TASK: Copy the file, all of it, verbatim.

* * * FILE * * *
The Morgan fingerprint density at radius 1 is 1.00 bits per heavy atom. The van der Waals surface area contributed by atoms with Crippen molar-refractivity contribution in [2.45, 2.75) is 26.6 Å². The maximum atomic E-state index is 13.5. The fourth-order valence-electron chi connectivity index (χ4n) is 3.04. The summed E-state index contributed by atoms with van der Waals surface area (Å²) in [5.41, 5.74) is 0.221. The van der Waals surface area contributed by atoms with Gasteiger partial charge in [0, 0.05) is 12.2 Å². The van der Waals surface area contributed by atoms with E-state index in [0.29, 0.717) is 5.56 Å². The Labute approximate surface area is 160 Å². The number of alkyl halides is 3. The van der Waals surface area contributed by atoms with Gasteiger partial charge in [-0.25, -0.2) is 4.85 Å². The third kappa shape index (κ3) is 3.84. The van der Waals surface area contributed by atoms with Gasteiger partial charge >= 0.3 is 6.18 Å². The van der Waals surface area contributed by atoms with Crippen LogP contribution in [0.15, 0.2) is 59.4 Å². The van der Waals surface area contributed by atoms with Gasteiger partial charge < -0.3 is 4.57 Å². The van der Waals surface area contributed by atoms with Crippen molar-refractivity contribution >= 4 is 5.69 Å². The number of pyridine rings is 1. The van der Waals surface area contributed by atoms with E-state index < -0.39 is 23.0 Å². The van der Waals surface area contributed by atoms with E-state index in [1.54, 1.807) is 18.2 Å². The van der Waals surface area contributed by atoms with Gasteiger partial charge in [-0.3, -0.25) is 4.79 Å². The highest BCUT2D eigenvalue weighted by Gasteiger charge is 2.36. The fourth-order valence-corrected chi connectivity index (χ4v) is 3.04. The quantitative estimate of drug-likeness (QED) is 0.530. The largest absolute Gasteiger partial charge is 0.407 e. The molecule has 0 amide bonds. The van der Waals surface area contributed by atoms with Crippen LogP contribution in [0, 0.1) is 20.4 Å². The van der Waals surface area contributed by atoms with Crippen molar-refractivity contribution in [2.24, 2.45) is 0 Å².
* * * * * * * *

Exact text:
The Morgan fingerprint density at radius 1 is 1.00 bits per heavy atom. The van der Waals surface area contributed by atoms with Crippen molar-refractivity contribution in [2.45, 2.75) is 26.6 Å². The maximum atomic E-state index is 13.5. The fourth-order valence-electron chi connectivity index (χ4n) is 3.04. The summed E-state index contributed by atoms with van der Waals surface area (Å²) in [5.41, 5.74) is 0.221. The van der Waals surface area contributed by atoms with Gasteiger partial charge in [0, 0.05) is 12.2 Å². The van der Waals surface area contributed by atoms with E-state index in [0.29, 0.717) is 5.56 Å². The Labute approximate surface area is 160 Å². The number of alkyl halides is 3. The van der Waals surface area contributed by atoms with Gasteiger partial charge in [-0.25, -0.2) is 4.85 Å². The third kappa shape index (κ3) is 3.84. The van der Waals surface area contributed by atoms with Gasteiger partial charge >= 0.3 is 6.18 Å². The van der Waals surface area contributed by atoms with Crippen LogP contribution in [0.15, 0.2) is 59.4 Å². The van der Waals surface area contributed by atoms with Gasteiger partial charge < -0.3 is 4.57 Å². The van der Waals surface area contributed by atoms with Crippen molar-refractivity contribution >= 4 is 5.69 Å². The number of pyridine rings is 1. The van der Waals surface area contributed by atoms with E-state index < -0.39 is 23.0 Å². The van der Waals surface area contributed by atoms with E-state index in [1.54, 1.807) is 18.2 Å². The van der Waals surface area contributed by atoms with Gasteiger partial charge in [-0.3, -0.25) is 4.79 Å². The highest BCUT2D eigenvalue weighted by Gasteiger charge is 2.36. The fourth-order valence-corrected chi connectivity index (χ4v) is 3.04. The quantitative estimate of drug-likeness (QED) is 0.530. The largest absolute Gasteiger partial charge is 0.407 e. The molecule has 0 amide bonds. The van der Waals surface area contributed by atoms with Crippen LogP contribution in [0, 0.1) is 20.4 Å². The van der Waals surface area contributed by atoms with Crippen molar-refractivity contribution in [2.24, 2.45) is 0 Å².